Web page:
After 15 years of false starts, Oakland puts hope into a new community policing plan
West Oakland's Alex Miller-Cole has decided that he can't depend on the police for help. “Mead Avenue was the second worst street in all of Oakland,” he says. “All the neighbors have been mulching. We planted 75 trees. Now it's the cleanest street ever. Nothing happens here now.”
Miller-Cole's lived across the street from McClymonds High School for 13 years. For the first five, he says he and his husband called the police on a daily basis to report things like prostitution and gunshots. But more often than not, the police wouldn't do anything. So they came up with their own way to deal with the problem.
“We started getting to know our neighbors, getting more involved in their lives,” he says. “All of a sudden you know why a prostitute is a prostitute. You know why the boys are selling drugs on the corner. And you can maybe try to influence their lives differently.”
Miller-Cole doesn't think what he's doing is that radical. He just doesn't think he should be the only one doing it. To him, it's what police officers are supposed to do.
“If police came to my door, introduce himself. Next door, oh, you have three kids? Great, thank you. That's community policing – that you know the face of those guys. You'd feel so much more comfortable.”
Sept 17, 2013
13 killed in Washington Navy Yard shooting rampage
WASHINGTON (AP) — The deadly attack at the Washington Navy Yard was carried out by one of the military's own: a defense contract employee and former Navy reservist who used a valid pass to get onto the installation and started firing inside a building, killing 12 people before he was slain in a gun battle with police.
The motive for the mass shooting — the deadliest on a military installation in the U.S. since the tragedy at Fort Hood, Texas, in 2009 — was a mystery, investigators said. But a profile of the lone gunman, a 34-year-old Aaron Alexis, was coming into focus. He was described as a Buddhist who had also had flares of rage, complained about the Navy and being a victim of discrimination and had several run-ins with law enforcement, including two shootings.
Monday's onslaught at a single building at the highly secure Navy Yard unfolded about 8:20 a.m. in the heart of the nation's capital, less than four miles from the White House and two miles from the Capitol.
It put all of Washington on edge. Mayor Vincent Gray said there was no indication it was a terrorist attack, but he added that the possibility had not been ruled out.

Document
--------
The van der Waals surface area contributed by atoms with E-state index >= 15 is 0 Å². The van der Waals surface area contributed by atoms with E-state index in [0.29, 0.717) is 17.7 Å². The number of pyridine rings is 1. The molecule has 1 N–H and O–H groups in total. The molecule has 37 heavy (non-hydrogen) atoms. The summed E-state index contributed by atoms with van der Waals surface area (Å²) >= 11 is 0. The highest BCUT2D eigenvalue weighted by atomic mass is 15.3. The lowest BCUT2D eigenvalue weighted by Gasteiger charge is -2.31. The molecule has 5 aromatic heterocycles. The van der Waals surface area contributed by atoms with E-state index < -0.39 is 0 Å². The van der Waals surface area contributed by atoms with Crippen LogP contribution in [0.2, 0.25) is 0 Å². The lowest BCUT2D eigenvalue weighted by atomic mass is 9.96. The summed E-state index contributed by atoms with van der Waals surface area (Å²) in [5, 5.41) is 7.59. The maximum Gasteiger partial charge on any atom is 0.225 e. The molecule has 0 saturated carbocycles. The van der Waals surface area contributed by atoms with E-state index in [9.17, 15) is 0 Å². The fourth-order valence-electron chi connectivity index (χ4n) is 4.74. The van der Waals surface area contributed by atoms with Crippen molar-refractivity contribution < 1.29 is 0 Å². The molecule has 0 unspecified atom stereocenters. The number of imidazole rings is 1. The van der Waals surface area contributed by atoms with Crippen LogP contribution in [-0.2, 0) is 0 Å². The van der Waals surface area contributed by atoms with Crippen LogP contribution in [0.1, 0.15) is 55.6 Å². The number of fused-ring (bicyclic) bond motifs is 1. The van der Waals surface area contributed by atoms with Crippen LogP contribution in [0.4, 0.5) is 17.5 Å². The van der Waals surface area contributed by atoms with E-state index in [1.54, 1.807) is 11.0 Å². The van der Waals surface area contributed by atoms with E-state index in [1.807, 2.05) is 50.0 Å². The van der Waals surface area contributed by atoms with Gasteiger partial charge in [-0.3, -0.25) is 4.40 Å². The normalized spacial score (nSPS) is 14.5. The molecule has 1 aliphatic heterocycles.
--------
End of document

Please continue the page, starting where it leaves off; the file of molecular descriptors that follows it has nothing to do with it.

“This is a horrific tragedy,” he said.
Alexis carried three weapons: an AR-15 assault rifle, a shotgun, and a handgun that he took from a police officer at the scene, according to two federal law enforcement officials who spoke on condition of anonymity because they were not authorized to discuss the investigation.
Navy Yard shooting: What we know and don't know
The one question we all desperately want answered may have gone to the grave with Aaron Alexis: Why?
Why did he park at the Washington Navy Yard on Monday, walk into Building 197, perch himself on an overlook above the atrium and open fire? The bullets that rained down killed 12 people and wounded eight others.
But that's not the only missing puzzle piece. Investigators are painstakingly trying to piece together the motive, the means and the method.
"No piece of information is too small," said Valerie Parlave of the FBI said Monday night. "We are looking to learn everything we can about his recent movements, his contacts and associates."
Sept 16, 2013
L.A. Mission College gets at-risk youth back on track
For Javier Franco, it's a long way from Columbus Street to precalculus at L.A. Mission College.
A member of the notorious Columbus Street Gang, which just received an injunction because of street crimes including drug dealing and murder, the 27-year-old Panorama City student had served long stints in Folsom State Prison.
Then he found moral guidance from a former prizefighter at Communities in Schools in North Hills, a welding job through an apprenticeship at Laborers' Local 300 — and hope at the Sylmar community college that he could someday succeed.